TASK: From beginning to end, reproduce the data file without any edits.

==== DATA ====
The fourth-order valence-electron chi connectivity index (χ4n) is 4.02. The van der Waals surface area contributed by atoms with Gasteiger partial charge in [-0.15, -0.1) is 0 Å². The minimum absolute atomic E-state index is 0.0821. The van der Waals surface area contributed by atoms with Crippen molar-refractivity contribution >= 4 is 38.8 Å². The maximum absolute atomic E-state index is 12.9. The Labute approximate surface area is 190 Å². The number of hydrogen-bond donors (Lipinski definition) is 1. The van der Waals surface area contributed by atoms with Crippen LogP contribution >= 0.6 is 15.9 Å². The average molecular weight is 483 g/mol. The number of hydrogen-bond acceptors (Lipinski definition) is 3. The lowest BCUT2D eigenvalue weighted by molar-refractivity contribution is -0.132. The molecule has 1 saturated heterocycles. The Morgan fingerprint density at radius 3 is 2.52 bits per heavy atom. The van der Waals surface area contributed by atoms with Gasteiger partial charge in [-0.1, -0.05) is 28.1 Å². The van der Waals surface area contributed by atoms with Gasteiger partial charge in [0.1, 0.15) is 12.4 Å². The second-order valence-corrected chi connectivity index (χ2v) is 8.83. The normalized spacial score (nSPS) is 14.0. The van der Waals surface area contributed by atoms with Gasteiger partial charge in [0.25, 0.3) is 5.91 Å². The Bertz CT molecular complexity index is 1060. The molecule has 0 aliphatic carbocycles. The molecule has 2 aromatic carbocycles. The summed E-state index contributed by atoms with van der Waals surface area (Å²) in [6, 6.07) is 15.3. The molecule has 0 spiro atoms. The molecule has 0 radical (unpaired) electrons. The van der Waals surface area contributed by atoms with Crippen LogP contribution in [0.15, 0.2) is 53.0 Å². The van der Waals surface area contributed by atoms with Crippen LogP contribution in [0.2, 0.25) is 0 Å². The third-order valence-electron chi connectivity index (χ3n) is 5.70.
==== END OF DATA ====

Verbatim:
The fourth-order valence-electron chi connectivity index (χ4n) is 4.02. The van der Waals surface area contributed by atoms with Gasteiger partial charge in [-0.15, -0.1) is 0 Å². The minimum absolute atomic E-state index is 0.0821. The van der Waals surface area contributed by atoms with Crippen molar-refractivity contribution >= 4 is 38.8 Å². The maximum absolute atomic E-state index is 12.9. The Labute approximate surface area is 190 Å². The number of hydrogen-bond donors (Lipinski definition) is 1. The van der Waals surface area contributed by atoms with Crippen LogP contribution >= 0.6 is 15.9 Å². The average molecular weight is 483 g/mol. The number of hydrogen-bond acceptors (Lipinski definition) is 3. The lowest BCUT2D eigenvalue weighted by molar-refractivity contribution is -0.132. The molecule has 1 saturated heterocycles. The Morgan fingerprint density at radius 3 is 2.52 bits per heavy atom. The van der Waals surface area contributed by atoms with Gasteiger partial charge in [-0.1, -0.05) is 28.1 Å². The van der Waals surface area contributed by atoms with Gasteiger partial charge in [0.1, 0.15) is 12.4 Å². The second-order valence-corrected chi connectivity index (χ2v) is 8.83. The normalized spacial score (nSPS) is 14.0. The van der Waals surface area contributed by atoms with Gasteiger partial charge in [0.25, 0.3) is 5.91 Å². The Bertz CT molecular complexity index is 1060. The molecule has 0 aliphatic carbocycles. The molecule has 2 aromatic carbocycles. The summed E-state index contributed by atoms with van der Waals surface area (Å²) in [6, 6.07) is 15.3. The molecule has 0 spiro atoms. The molecule has 0 radical (unpaired) electrons. The van der Waals surface area contributed by atoms with Crippen LogP contribution in [0.15, 0.2) is 53.0 Å². The van der Waals surface area contributed by atoms with Crippen LogP contribution in [0.2, 0.25) is 0 Å². The third-order valence-electron chi connectivity index (χ3n) is 5.70.